Categorized | Social Entrepreneur

Supporting the Path to Parenthood through Parenthood for Me

Erica Schlaefer and her husband, AJ found out early in their marriage that they would need medical intervention to conceive a child. After four years of battling infertility treatments, an ectopic pregnancy, and thousands of dollars spent out of pocket, they halted medical intervention. The Schlaefer’s decided that parenthood was the ultimate goal, not pregnancy. They are now proud adoptive parents to a 3 year old boy from S Korea. He has been home for a little over 2 years. During the inexplicably difficult life crisis of infertility Erica saw a huge void in society regarding support and education. At just 26 years old she felt very alone in her struggle to conceive.

Most people take their fertility for granted assuming that when they are ready, pregnancy and parenting will come. But for 7.3 million Americans infertility is a reality- a diagnosable disease. Having children and being parents turns into what seems like an unattainable dream and not a reality. On top of the emotional suffering, infertile couples have to worry about finances. The average cost of in vitro fertilization is $9,000 and most often not covered by insurance. The average cost of adoption of an infant, whether international or domestic is $25,000. The Schlaefer’s spent nearly $50,000 out of pocket to become parents. While they were able to get some help financially many others have no resources available to them other than their salary, savings, or financing the cost of treatments or adoption. The Shlaefer’s felt that this was one of the most difficult aspects of their journey. Parenthood should not come down to the size of one’s bank account.

After adopting their son, Erica and AJ decided they wanted to help make a difference in people’s lives who had a similar experience. They wanted to find a way to help ease some of the burden of infertility and/or the expensive and daunting process of adoption. Erica is a writer and logged their journey through adoption as a way to educate family and friends. When she found out that strangers were reading her blog for support, she decided that telling their story would make people feel less alone and offer much needed support. The idea that emotional guidance could make someone’s infertility experience a little more tolerable led to the discussion about forming an organization that could offer education, coping skills, and financial help.

Erica started the national non-profit, Parenthood for Me, Inc. in November 2008- www.parenthoodforme.org. The mission is to provide financial and emotional support to those building families through adoption or medical intervention. She began a new blog http://parenthoodforme.blogspot.com which became the most useful tool in growing the non-profit. During her early research Erica found a large community of men and women blogging and sharing their journey through infertility, adoption, and loss. The help of blogs, website, on-line magazines, Facebook, and Twitter catapulted PFM into a level of early success that no one could have anticipated. The need for a charity of its kind became obvious as word spread throughout the Schlaefer’s community in Rochester, NY and across the U.S. Many people commented that they were thrilled to see a group like Parenthood for Me. The founders were overwhelmed with the support they received for having the time, energy, and heart to dedicate their lives to making a difference. Within 12 months PFM had established a website, been published in 2 nationally syndicated magazines, established a non-profit corporation with a 12 person board of directors, established by-laws, raised $10,000 and reached their 501 c(3) tax exempt status.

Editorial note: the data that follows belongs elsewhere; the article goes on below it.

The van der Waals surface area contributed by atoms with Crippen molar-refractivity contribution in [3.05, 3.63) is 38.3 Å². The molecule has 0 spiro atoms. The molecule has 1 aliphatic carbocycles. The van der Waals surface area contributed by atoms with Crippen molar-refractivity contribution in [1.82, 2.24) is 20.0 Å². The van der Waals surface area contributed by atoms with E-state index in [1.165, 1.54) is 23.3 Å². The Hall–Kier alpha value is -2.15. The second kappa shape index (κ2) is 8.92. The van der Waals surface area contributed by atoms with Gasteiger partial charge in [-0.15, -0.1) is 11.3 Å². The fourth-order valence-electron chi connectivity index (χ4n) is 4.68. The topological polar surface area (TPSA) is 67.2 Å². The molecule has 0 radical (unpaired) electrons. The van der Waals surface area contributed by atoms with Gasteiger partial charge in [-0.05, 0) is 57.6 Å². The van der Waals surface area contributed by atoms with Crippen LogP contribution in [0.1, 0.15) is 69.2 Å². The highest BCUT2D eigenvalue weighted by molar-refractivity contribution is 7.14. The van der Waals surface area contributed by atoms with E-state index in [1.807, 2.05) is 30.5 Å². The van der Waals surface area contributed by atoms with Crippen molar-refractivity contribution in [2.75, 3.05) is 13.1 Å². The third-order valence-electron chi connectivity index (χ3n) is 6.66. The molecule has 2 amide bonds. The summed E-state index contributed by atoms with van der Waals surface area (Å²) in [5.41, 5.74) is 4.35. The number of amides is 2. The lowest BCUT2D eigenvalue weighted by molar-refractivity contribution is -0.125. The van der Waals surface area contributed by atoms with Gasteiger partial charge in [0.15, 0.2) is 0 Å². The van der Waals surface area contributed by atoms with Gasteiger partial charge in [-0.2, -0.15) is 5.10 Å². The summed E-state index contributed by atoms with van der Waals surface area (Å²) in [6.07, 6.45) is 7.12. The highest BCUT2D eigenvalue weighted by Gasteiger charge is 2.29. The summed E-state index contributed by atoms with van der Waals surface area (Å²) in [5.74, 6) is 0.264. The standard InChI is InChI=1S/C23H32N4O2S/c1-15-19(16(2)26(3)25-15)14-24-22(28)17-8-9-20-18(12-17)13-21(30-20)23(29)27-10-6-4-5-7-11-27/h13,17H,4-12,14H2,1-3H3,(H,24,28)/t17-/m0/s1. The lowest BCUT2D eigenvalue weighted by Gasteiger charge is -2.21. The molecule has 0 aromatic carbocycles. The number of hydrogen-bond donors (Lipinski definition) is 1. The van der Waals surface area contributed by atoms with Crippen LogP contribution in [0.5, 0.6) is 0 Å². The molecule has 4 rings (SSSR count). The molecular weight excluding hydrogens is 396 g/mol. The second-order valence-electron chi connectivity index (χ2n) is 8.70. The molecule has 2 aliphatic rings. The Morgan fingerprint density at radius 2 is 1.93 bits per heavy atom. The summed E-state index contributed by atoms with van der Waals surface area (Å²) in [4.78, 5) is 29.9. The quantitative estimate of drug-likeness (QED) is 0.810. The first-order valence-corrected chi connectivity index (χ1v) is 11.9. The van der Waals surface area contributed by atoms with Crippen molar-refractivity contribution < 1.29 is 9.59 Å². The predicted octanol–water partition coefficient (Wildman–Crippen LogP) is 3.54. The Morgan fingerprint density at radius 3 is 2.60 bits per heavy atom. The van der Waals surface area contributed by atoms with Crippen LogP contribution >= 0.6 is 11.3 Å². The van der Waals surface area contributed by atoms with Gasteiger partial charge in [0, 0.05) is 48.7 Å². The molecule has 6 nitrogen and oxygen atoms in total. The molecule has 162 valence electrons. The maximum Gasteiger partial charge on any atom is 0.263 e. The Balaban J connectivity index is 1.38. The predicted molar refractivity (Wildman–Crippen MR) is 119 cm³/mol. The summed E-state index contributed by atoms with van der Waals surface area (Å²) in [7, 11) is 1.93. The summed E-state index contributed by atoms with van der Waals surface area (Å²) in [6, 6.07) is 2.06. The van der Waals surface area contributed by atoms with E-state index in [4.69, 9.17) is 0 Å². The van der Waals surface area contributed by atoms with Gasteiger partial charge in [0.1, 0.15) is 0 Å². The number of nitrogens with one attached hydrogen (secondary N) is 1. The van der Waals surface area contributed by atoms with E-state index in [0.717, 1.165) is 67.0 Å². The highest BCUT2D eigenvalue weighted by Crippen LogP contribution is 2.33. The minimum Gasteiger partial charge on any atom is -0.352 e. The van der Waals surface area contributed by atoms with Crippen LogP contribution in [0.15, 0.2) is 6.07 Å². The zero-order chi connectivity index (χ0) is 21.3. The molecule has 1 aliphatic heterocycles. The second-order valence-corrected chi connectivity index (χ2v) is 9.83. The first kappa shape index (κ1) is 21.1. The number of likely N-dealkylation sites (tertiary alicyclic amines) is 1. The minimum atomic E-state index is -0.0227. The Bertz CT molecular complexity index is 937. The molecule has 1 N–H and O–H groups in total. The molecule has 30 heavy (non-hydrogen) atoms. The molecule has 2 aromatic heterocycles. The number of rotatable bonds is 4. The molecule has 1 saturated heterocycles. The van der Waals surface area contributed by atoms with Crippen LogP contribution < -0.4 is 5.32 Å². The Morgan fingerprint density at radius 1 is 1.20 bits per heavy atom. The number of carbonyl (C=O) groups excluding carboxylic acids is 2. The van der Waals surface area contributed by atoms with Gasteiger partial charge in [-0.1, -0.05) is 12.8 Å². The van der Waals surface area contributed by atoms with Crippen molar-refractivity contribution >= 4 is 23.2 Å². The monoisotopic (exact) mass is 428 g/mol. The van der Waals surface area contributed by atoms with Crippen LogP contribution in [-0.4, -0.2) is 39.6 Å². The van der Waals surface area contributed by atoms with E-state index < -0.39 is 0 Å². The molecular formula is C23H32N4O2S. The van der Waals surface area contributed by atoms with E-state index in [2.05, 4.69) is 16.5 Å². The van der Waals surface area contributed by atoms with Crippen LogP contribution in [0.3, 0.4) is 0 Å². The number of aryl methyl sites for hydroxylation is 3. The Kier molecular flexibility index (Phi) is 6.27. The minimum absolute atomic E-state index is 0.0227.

Erica attributes much of the success of PFM to her background as a business owner. She has worked for her father’s real estate business for 7 years. He taught her many invaluable lessons about owning your own business and how to survive in a competitive industry. Erica learned many skills in the areas of marketing, public relations, budgeting, and accounting. These are key components to making a non-profit successful. Spreading the word of a charity with no budget takes patience, dedication, and the knowledge of using social media and the press. Erica’s ability to write also provided exposure for Parenthood for Me when she received freelance writing jobs to educate about adoption, infertility, and starting a non-profit.

Parenthood for Me held its first big fundraiser, The Family-Building Dinner and Silent Auction in April 2010 in anticipation of awarding their first grants in June of 2010. As of July the organization announced its first grant recipients. They gave away $12,000 to 4 couples throughout the U.S. The grants are both for those adopting and those using assisted reproductive technology. PFM will award grants again in 2011, but the goal is to raise the amount of money allotted to each recipient. In Erica’s words, “We hope to give away life changing money. We want to write a check that allows someone to pursue adoption or IVF who otherwise could not.“ PFM also has a goal to have more than one grant cycle per year.

The success of any non-profit comes with passion and drive, a clear and concise mission statement, and people willing to volunteer their time. No one can run a non-profit, especially on the national level without a dedicated support system. PFM has received a lot of support from groups and individuals across the country helping to raise money for their endowment. The organization offers help if you would like to hold a fundraiser in your community. If you are interested in learning more about Parenthood for Me and becoming involved in their cause, email [email protected].

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